All flesh is grass...
5 posts • Page 1 of 1
Thanks for that. I remember her tenure as Controller of Radio 4 but hadn't appreciated the following:
Made controller of Radio 4 in 1978, she worked to ensure the network’s survival amid wavelength changes, the expansion of commercial radio and swingeing budget cuts. Her passionate commitment to traditional public service broadcasting was increasingly at odds with a creeping obsession with news, sometimes to almost comical effect: when, in a journalistic coup in 1982, the BBC was appraised early that the Falklands war had ended, Sims refused (despite pressure from the director of programmes) to interrupt the afternoon play to announce the fact. The campaign to launch a news network (which later became Radio 5 Live) has been dated to that refusal.
Except Radio 5 was along the lines of Radio 4 originally when launched in 1990. It was the Gulf War in 1990/1 and Radio 4 moving to rolling news - affectionately dubbed Scud FM - that the need for rolling news was considered desirable. Even then it took until March 1994 before the original Radio 5 was replaced with Radio 5 Live.
The Guardian article doesn't mention the old Radio 5, which was originally conceived as a "dustbin" network made up of all the bits that didn't fit properly in the other networks - sport, children's programmes, schools programmes, adult education, Open University - plus selected programmes from the World Service. After a while it started to develop more original programming.stearn wrote:Except Radio 5 was along the lines of Radio 4 originally when launched in 1990.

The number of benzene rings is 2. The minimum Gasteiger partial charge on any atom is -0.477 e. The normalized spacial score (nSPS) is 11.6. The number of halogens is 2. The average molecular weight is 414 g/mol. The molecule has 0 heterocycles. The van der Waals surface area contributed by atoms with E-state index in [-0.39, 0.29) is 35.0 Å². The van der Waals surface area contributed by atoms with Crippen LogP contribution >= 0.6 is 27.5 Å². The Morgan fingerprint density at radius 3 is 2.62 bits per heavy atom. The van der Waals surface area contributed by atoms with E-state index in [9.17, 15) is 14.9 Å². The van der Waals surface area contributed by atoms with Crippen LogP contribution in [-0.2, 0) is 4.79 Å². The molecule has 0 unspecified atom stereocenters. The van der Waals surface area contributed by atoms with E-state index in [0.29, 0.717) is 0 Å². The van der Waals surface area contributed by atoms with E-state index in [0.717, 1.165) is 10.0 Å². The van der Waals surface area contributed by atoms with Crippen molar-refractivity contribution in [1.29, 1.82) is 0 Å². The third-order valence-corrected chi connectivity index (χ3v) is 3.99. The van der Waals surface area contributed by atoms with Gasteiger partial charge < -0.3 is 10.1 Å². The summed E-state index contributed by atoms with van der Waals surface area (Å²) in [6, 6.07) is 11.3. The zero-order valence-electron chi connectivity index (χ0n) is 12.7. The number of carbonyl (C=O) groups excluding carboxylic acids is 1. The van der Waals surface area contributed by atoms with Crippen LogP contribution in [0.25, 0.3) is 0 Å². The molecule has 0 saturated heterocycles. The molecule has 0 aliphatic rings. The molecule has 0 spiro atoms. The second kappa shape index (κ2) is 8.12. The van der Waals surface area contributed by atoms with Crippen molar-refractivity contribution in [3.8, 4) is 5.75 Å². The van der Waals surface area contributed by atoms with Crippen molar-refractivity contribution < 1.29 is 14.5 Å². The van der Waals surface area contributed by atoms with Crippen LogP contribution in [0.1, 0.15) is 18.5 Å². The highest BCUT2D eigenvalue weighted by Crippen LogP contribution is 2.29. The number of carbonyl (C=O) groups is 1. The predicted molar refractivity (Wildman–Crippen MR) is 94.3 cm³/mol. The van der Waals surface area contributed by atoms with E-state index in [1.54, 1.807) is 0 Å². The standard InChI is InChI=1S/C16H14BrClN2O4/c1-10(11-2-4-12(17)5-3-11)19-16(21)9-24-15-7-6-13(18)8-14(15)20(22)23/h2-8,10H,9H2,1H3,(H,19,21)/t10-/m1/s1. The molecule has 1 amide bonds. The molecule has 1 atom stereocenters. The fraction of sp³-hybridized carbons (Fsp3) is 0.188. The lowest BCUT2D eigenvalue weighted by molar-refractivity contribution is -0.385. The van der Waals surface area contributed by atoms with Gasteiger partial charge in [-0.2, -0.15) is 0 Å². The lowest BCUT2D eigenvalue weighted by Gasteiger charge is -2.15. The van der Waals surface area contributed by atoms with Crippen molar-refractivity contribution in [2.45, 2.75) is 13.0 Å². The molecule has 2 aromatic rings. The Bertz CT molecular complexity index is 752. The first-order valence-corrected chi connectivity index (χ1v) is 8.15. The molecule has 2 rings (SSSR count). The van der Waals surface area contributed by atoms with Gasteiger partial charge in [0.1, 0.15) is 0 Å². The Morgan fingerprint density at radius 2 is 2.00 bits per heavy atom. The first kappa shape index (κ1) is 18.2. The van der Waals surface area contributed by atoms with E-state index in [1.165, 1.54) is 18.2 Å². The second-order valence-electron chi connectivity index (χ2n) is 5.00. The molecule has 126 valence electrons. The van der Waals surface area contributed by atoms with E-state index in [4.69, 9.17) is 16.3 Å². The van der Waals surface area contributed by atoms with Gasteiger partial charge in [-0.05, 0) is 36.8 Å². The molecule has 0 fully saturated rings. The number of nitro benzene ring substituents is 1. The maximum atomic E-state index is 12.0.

I think the idea of a rolling news network had been considered some time before that, but rejected. "Scud FM" (or Radio 4 News FM to give its proper name) was seen as an opportunity to test the idea. It wouldn't surprise me if the idea had been originally mooted during the Falklands war.It was the Gulf War in 1990/1 and Radio 4 moving to rolling news - affectionately dubbed Scud FM - that the need for rolling news was considered desirable.
The original plan was to put rolling news on Radio 4 long wave, but that was scuppered by protests from Radio 4 listeners in continental Europe who couldn't receive FM. When that was rejected, the decision was taken to combine the existing sports coverage on Radio 5 with rolling news to create Radio 5 Live. Schools programmes went to Radio 3, Open University to Radio 4 long wave. Most of the other content was dropped although children got a token half-hour on Radio 4 on Sunday evenings (and readings on long wave during the school holidays).Even then it took until March 1994 before the original Radio 5 was replaced with Radio 5 Live.
What I meant was, if there was such a demand within management or the audience for rolling news, you would have thought that as soon as another service was viable it would be have been designed for news. Radio 5 wasn't and that was some 8 year after the Falklands war. It took another conflict, and Birts tenure as DG, before being seriously considered, and then implemented a couple of years down the line.